Politico | 28 June 2016
The Clinton campaign dismissed the report as a partisan conspiracy theory.
After more than two years, Republicans delivered a final Benghazi Committee report that ripped the Obama administration’s handling of the 2012 terrorist attack — but Hillary Clinton’s presidential campaign dismissed the findings as “discredited” conspiracy theories.
The 800-page report was released on Tuesday, and marks the culmination of an investigation that has haunted the 2016 Democratic front-runner on the campaign trail, even as Clinton’s campaign has consistently slammed the probe as a political vendetta. But for all the partisan battling over the probe, the panel’s final report — in keeping with Chairman Trey Gowdy’s prior statements — offered new details of the attack and the nation’s response but didn’t focus on Clinton in particular.
Instead, the report drilled down on new details about how Clinton’s State Department failed to protect the diplomatic outpost in Libya. The report also said that the CIA missed the looming threat despite warnings and wrote faulty intelligence reports after the attack. And GOP staff said their findings indicate that the Defense Department did not meet its response times to deploy military assets to Benghazi and follow-up to ensure Americans were rescued in a timely fashion.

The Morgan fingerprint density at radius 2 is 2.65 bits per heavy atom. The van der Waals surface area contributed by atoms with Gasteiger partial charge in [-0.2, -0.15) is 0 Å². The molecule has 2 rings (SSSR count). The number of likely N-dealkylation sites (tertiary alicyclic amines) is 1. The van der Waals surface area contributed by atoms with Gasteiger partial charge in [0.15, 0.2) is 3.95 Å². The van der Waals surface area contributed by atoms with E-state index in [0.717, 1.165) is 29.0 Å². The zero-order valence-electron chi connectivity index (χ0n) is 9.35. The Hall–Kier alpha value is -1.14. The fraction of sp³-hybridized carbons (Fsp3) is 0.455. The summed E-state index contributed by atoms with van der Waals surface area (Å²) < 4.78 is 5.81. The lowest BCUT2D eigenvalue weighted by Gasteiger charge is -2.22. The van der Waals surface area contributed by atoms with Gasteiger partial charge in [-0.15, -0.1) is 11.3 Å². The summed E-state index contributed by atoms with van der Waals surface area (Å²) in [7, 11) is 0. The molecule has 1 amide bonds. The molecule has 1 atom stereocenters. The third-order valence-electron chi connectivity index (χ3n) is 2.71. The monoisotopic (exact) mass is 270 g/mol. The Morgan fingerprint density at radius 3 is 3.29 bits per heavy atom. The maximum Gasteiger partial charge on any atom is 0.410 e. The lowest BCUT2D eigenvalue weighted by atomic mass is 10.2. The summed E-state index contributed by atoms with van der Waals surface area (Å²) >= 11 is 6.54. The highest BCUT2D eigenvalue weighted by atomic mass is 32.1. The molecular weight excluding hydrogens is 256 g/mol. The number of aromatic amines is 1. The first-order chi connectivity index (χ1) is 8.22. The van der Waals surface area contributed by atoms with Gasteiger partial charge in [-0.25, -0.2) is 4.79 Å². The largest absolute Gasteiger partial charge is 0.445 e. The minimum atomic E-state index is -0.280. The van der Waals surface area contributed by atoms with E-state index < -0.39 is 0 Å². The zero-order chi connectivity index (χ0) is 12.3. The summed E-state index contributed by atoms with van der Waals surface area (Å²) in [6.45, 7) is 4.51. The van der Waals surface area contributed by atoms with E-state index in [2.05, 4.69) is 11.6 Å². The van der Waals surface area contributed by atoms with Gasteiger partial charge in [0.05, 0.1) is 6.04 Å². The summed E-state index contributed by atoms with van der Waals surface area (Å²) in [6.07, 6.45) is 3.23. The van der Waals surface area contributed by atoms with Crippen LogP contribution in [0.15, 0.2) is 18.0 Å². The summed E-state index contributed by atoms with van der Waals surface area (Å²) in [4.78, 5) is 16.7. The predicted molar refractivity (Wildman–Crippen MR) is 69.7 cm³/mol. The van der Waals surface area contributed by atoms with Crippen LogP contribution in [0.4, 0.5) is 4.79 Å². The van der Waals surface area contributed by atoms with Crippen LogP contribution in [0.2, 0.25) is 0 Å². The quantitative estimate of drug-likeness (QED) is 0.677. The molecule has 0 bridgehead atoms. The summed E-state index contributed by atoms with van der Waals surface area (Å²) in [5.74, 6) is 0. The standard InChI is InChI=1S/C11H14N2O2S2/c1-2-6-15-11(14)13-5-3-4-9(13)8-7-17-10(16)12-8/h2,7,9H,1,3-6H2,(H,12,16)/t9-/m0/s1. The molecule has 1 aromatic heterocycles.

The report includes new specifics about a U.S. teleconference convened by White House chief of staff Denis McDonough during the attack. According to the report, some participants on the videoconference were unsure about what each agency was doing to rescue Americans.
State Department officials on the call also brought up concerns about whether Marines who might have been deployed to Benghazi were wearing uniforms, the report found — something officials previously said could hurt diplomacy in the region. One commander told the committee he and his men over the course of three hours kept having to change from uniforms to civilian clothes.
The military never deployed to Benghazi.
For her part, Clinton said he would “leave it to others to characterize this report but I think it is pretty clear it is time to move on.”
“And I said this when I testified for 11 hours that no one has thought more about or lost more sleep over the lives that we lost, the four Americans, which was devastating. And we owe to those brave Americans that we make sure we learn the right lessons from this tragedy,” Clinton said in Denver.